China Online Gambling Law

Mainland China is strictly anti-gambling. Both online and
offline wagering are illegal with both punishable by fines and
imprisonment. This goes for both operators and patrons. The
country even attempts to block citizens’ access to online
casinos via the

Great Firewall of China

Of course, the Chinese people don’t always pay attention to
the latest decrees that come down from on high. The online
gambling market in China is massive despite the government’s
attempts to protect people from themselves., Bodog
Asia and other websites welcome Chinese players with open arms.

We won’t even try to tell you whether or not it’s safe or
legal to place internet bets while inside China, because we
honestly don’t know enough about the market to give you a
definitive answer. Chinese law is strange and the country is
home to a huge population. As put it, China is
a place “where no vice is legal, but every vice is tolerated.”

The closest thing mainland China has to gambling is the
national lottery. The lottery is available across the nation and
brings in nearly as much revenue as the US lottery, but tickets
cannot be purchased online.

Special Administrative Regions

Hong Kong and Macau are both considered “special
administrative regions” in which China administers each region’s
defense and foreign affairs but leaves each region in control
over its own domestic laws, police, and economy. Hong Kong and
Macau each allow certain forms of gambling.

Neither one of these regions has any system in place to
monitor, regulate, or even allow online gaming sites to go live.
The law neither prohibits nor permits online gambling; it simply
doesn’t address the issue. Potential operators have no avenue
to even attempt to acquire an online gambling license.

Therefore, online gambling is mostly dead in China. There are
a couple of exceptions for internet sports betting, but there’s
nothing in place for casino gambling or poker. The rest of this
section will address offline gambling only.

Hong Kong

Certain forms of gambling are legal in Hong Kong as long as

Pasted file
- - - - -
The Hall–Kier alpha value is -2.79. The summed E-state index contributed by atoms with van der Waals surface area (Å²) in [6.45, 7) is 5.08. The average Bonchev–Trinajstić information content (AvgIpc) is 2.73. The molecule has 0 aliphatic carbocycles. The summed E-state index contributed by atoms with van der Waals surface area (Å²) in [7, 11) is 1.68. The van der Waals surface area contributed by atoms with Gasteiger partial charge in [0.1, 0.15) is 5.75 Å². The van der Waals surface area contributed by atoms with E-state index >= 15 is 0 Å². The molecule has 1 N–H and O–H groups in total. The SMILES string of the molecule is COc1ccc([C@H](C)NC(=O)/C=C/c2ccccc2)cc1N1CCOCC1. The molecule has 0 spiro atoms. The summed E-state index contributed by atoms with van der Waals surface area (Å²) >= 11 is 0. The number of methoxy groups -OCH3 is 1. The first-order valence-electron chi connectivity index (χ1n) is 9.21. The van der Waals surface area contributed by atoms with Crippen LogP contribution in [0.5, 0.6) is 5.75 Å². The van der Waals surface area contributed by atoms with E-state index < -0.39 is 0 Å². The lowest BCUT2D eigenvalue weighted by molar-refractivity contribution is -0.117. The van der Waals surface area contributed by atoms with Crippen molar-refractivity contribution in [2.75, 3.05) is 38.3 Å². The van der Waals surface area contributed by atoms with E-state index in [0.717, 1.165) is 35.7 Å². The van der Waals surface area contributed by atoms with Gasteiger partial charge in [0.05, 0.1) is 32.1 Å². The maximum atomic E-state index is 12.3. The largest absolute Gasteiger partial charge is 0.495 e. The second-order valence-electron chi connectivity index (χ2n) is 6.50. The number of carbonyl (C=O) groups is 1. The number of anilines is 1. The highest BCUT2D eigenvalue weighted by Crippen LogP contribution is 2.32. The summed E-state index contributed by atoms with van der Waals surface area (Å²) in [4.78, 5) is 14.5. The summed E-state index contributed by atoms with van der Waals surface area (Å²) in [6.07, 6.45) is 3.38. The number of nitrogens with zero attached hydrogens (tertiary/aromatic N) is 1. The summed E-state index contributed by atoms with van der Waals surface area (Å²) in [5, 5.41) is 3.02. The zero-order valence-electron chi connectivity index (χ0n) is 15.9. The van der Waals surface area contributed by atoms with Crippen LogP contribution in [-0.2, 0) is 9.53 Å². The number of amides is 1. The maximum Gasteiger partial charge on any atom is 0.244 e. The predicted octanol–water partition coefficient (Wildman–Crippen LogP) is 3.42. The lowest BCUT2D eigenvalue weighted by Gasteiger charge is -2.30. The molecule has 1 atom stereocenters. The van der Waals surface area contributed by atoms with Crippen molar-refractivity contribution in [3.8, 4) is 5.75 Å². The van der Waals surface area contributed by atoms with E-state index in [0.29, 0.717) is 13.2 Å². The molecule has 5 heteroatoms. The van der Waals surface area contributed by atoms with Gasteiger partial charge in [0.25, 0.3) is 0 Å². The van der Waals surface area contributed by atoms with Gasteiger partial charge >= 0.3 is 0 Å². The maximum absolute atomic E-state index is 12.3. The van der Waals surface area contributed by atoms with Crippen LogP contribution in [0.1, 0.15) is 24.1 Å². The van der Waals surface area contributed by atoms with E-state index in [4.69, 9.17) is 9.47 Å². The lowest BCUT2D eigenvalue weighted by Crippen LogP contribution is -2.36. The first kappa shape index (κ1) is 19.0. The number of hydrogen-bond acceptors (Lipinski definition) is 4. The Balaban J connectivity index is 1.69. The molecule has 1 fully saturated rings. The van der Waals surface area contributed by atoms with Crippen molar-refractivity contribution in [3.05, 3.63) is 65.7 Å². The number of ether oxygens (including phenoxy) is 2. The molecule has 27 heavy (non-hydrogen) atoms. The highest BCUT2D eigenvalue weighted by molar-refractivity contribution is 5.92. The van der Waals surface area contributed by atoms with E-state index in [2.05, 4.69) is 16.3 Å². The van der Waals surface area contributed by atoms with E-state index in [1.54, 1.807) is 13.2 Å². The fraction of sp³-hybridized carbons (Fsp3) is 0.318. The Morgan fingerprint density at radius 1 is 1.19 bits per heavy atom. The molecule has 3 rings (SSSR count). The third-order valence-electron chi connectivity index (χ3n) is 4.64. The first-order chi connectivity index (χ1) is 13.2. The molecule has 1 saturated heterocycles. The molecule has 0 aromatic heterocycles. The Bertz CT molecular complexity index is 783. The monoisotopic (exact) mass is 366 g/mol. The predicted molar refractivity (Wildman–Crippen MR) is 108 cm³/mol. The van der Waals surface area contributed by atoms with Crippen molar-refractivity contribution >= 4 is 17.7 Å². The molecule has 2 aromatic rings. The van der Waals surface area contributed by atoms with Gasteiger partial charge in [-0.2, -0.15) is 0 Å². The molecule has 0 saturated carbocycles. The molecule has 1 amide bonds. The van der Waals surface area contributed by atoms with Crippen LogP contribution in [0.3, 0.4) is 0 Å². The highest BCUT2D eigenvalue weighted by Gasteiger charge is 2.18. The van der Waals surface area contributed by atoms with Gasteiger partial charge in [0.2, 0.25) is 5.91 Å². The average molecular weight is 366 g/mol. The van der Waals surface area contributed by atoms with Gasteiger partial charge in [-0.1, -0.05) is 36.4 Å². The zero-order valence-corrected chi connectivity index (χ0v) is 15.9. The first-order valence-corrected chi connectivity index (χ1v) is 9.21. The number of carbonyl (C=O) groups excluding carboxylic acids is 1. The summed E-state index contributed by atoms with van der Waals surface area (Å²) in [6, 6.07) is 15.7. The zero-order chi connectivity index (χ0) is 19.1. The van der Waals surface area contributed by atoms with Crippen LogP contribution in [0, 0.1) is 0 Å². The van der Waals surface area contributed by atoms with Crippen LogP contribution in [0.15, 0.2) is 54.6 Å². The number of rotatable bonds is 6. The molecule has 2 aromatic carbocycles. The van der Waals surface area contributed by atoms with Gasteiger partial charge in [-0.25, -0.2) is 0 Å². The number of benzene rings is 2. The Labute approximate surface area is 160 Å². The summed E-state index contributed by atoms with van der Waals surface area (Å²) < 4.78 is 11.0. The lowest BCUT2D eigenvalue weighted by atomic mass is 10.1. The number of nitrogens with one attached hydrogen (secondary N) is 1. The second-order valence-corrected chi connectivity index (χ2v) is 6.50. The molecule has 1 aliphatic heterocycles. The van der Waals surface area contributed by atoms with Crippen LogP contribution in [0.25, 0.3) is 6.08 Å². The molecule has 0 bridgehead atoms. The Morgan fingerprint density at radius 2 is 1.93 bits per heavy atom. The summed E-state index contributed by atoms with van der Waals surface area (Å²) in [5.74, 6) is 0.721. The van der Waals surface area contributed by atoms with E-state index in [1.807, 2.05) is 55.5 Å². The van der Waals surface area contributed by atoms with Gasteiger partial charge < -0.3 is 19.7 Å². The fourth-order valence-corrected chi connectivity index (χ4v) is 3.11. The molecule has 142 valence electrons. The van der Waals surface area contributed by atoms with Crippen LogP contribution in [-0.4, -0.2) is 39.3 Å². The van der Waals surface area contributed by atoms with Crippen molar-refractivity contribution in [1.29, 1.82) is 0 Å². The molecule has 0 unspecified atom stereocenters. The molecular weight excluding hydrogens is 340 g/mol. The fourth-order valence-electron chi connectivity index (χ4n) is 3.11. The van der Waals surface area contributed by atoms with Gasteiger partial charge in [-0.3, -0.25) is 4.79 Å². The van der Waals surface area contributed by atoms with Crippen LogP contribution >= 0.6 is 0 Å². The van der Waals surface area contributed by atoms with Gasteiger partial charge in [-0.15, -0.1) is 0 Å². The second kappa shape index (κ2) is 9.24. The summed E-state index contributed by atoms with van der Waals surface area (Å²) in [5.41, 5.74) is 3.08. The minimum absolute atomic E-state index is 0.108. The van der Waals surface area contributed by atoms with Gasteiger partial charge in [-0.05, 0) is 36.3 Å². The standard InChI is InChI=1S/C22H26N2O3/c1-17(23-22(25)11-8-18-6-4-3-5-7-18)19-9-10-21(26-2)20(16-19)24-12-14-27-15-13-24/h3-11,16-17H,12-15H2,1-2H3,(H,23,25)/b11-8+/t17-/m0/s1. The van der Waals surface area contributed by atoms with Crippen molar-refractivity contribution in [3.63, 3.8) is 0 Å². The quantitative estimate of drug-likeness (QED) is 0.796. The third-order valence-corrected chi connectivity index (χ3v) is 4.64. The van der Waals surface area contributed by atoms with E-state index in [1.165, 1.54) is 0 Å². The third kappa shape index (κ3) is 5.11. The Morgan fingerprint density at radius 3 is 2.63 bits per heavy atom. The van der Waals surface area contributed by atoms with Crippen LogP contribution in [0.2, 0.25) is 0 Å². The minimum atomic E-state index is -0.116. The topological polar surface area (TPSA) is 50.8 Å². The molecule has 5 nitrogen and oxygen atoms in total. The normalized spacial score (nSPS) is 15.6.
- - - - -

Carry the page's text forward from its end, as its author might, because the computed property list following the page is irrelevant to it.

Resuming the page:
they are managed by the government-sponsored Hong Kong Jockey
Club (HKJC). The HKJC is a government-sponsored non-profit
corporation that manages the only legal forms of gambling in
Hong Kong.

Residents are free to place bets via the HKJC, but all other
forms of gambling are outlawed in Hong Kong. The allowed forms
of gambling under the HKJC include parimutuel horse race
betting, overseas soccer betting and the Mark Six lottery. There
are about a hundred locations residents can visit to get in on
the action.

Not only is it illegal to run an unauthorized bookmaking
operation in Hong Kong, but it’s also illegal for visitors and
residents to place bets with unauthorized bookmakers, even if
those bookmakers are located outside Hong Kong. The penalties
for doing business with illegal or overseas bookmakers include 9
months in prison and a $30,000 fine.


Macau is significantly more gambling-friendly than the rest
of China. In fact, Macau surpassed Las Vegas for gaming revenues
in 2007. Macau is by far the largest gambling destination in the
world. In 2013, Macau’s gambling industry brought in more than
$45 billion in revenue.

The forms of legal gambling in Macau include traditional
casino-style games, poker, and limited forms of horse racing.
These forms are all offered offline only with the exception of
local internet betting options for some casinos. Macau doesn’t
address, license, or even acknowledge online gambling. As such,
there are no legitimate gambling sites based out of Macau.

All gambling activities in Macau fall under the jurisdiction
of the Gaming Inspection and Coordination Bureau (DICJ). The
organization is responsible for legislating, enforcing and
overseeing the entire gambling industry.